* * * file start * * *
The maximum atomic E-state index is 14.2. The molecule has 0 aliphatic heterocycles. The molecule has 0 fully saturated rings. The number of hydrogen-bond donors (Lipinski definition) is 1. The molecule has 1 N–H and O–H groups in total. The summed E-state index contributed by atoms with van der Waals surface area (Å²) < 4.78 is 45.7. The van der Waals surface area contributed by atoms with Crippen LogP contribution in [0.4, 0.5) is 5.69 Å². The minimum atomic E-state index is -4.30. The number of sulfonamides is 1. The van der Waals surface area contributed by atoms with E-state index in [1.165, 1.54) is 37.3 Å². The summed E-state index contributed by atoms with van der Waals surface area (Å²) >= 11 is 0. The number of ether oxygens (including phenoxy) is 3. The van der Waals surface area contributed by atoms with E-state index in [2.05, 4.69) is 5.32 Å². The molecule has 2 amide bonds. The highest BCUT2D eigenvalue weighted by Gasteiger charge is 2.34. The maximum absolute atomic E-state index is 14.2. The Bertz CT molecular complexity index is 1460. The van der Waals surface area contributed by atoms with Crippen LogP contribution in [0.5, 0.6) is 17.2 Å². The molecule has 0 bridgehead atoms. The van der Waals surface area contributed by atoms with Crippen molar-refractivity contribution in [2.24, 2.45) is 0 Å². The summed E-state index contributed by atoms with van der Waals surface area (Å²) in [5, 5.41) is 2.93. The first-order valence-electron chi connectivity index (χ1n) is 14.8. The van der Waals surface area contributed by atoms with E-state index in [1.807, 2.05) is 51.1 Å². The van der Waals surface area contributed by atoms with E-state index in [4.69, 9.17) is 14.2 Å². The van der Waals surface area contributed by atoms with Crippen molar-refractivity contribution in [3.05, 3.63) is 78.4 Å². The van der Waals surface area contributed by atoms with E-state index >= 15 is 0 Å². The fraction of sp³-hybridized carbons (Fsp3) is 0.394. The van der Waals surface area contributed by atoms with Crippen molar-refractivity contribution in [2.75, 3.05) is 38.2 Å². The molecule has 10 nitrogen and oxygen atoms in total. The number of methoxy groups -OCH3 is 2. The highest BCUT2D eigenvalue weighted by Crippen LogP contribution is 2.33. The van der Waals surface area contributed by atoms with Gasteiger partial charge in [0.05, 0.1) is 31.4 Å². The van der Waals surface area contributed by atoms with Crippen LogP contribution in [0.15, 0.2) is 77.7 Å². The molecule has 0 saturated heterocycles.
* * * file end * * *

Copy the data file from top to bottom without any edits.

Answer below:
The maximum atomic E-state index is 14.2. The molecule has 0 aliphatic heterocycles. The molecule has 0 fully saturated rings. The number of hydrogen-bond donors (Lipinski definition) is 1. The molecule has 1 N–H and O–H groups in total. The summed E-state index contributed by atoms with van der Waals surface area (Å²) < 4.78 is 45.7. The van der Waals surface area contributed by atoms with Crippen LogP contribution in [0.4, 0.5) is 5.69 Å². The minimum atomic E-state index is -4.30. The number of sulfonamides is 1. The van der Waals surface area contributed by atoms with E-state index in [1.165, 1.54) is 37.3 Å². The summed E-state index contributed by atoms with van der Waals surface area (Å²) >= 11 is 0. The number of ether oxygens (including phenoxy) is 3. The van der Waals surface area contributed by atoms with E-state index in [2.05, 4.69) is 5.32 Å². The molecule has 2 amide bonds. The highest BCUT2D eigenvalue weighted by Gasteiger charge is 2.34. The maximum absolute atomic E-state index is 14.2. The Bertz CT molecular complexity index is 1460. The van der Waals surface area contributed by atoms with Crippen LogP contribution in [0.5, 0.6) is 17.2 Å². The molecule has 0 bridgehead atoms. The van der Waals surface area contributed by atoms with Crippen molar-refractivity contribution in [2.24, 2.45) is 0 Å². The summed E-state index contributed by atoms with van der Waals surface area (Å²) in [5, 5.41) is 2.93. The first-order valence-electron chi connectivity index (χ1n) is 14.8. The van der Waals surface area contributed by atoms with E-state index in [1.807, 2.05) is 51.1 Å². The van der Waals surface area contributed by atoms with E-state index in [4.69, 9.17) is 14.2 Å². The van der Waals surface area contributed by atoms with Crippen molar-refractivity contribution in [3.05, 3.63) is 78.4 Å². The van der Waals surface area contributed by atoms with E-state index >= 15 is 0 Å². The fraction of sp³-hybridized carbons (Fsp3) is 0.394. The van der Waals surface area contributed by atoms with Crippen molar-refractivity contribution in [2.75, 3.05) is 38.2 Å². The molecule has 10 nitrogen and oxygen atoms in total. The number of methoxy groups -OCH3 is 2. The highest BCUT2D eigenvalue weighted by Crippen LogP contribution is 2.33. The van der Waals surface area contributed by atoms with Gasteiger partial charge in [0.05, 0.1) is 31.4 Å². The van der Waals surface area contributed by atoms with Crippen LogP contribution in [0.15, 0.2) is 77.7 Å². The molecule has 0 saturated heterocycles.